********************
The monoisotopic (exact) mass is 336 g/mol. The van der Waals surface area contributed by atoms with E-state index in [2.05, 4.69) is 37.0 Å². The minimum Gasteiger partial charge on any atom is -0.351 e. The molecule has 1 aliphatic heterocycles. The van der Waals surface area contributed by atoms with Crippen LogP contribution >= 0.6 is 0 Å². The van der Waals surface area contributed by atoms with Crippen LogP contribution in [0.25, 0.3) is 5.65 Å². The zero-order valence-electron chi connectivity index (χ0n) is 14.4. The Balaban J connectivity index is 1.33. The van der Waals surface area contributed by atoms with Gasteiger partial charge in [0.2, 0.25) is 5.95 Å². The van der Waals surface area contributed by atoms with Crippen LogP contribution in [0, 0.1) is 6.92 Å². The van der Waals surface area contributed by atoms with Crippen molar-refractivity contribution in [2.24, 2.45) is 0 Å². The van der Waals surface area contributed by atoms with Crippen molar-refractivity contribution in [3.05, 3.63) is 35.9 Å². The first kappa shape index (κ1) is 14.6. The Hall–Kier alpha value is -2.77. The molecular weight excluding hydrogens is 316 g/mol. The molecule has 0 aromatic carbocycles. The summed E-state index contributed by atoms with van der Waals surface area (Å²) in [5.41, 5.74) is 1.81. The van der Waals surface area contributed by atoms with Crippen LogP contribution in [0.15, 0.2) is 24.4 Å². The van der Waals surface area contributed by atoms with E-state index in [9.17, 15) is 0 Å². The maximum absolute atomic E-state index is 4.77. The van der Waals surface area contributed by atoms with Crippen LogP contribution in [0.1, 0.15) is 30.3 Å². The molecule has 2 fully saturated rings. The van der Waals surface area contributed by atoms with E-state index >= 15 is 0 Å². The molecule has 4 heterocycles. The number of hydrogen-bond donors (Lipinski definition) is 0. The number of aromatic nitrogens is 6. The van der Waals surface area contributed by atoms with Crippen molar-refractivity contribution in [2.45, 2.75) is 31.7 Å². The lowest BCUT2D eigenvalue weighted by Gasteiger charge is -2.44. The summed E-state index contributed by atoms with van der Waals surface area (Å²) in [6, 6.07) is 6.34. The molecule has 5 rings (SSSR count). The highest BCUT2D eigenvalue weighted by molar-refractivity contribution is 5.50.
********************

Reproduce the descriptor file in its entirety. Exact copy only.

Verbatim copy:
The monoisotopic (exact) mass is 336 g/mol. The van der Waals surface area contributed by atoms with E-state index in [2.05, 4.69) is 37.0 Å². The minimum Gasteiger partial charge on any atom is -0.351 e. The molecule has 1 aliphatic heterocycles. The van der Waals surface area contributed by atoms with Crippen LogP contribution >= 0.6 is 0 Å². The van der Waals surface area contributed by atoms with Crippen LogP contribution in [0.25, 0.3) is 5.65 Å². The zero-order valence-electron chi connectivity index (χ0n) is 14.4. The Balaban J connectivity index is 1.33. The van der Waals surface area contributed by atoms with Gasteiger partial charge in [0.2, 0.25) is 5.95 Å². The van der Waals surface area contributed by atoms with Crippen LogP contribution in [0, 0.1) is 6.92 Å². The van der Waals surface area contributed by atoms with Crippen molar-refractivity contribution in [2.24, 2.45) is 0 Å². The van der Waals surface area contributed by atoms with Crippen molar-refractivity contribution in [3.05, 3.63) is 35.9 Å². The first kappa shape index (κ1) is 14.6. The Hall–Kier alpha value is -2.77. The molecular weight excluding hydrogens is 316 g/mol. The molecule has 0 aromatic carbocycles. The summed E-state index contributed by atoms with van der Waals surface area (Å²) in [5.41, 5.74) is 1.81. The van der Waals surface area contributed by atoms with Crippen LogP contribution in [0.15, 0.2) is 24.4 Å². The van der Waals surface area contributed by atoms with E-state index in [9.17, 15) is 0 Å². The maximum absolute atomic E-state index is 4.77. The van der Waals surface area contributed by atoms with Crippen LogP contribution in [0.1, 0.15) is 30.3 Å². The molecule has 2 fully saturated rings. The van der Waals surface area contributed by atoms with E-state index >= 15 is 0 Å². The molecule has 4 heterocycles. The number of hydrogen-bond donors (Lipinski definition) is 0. The number of aromatic nitrogens is 6. The van der Waals surface area contributed by atoms with Crippen molar-refractivity contribution in [2.45, 2.75) is 31.7 Å². The lowest BCUT2D eigenvalue weighted by Gasteiger charge is -2.44. The summed E-state index contributed by atoms with van der Waals surface area (Å²) in [6, 6.07) is 6.34. The molecule has 5 rings (SSSR count). The highest BCUT2D eigenvalue weighted by molar-refractivity contribution is 5.50.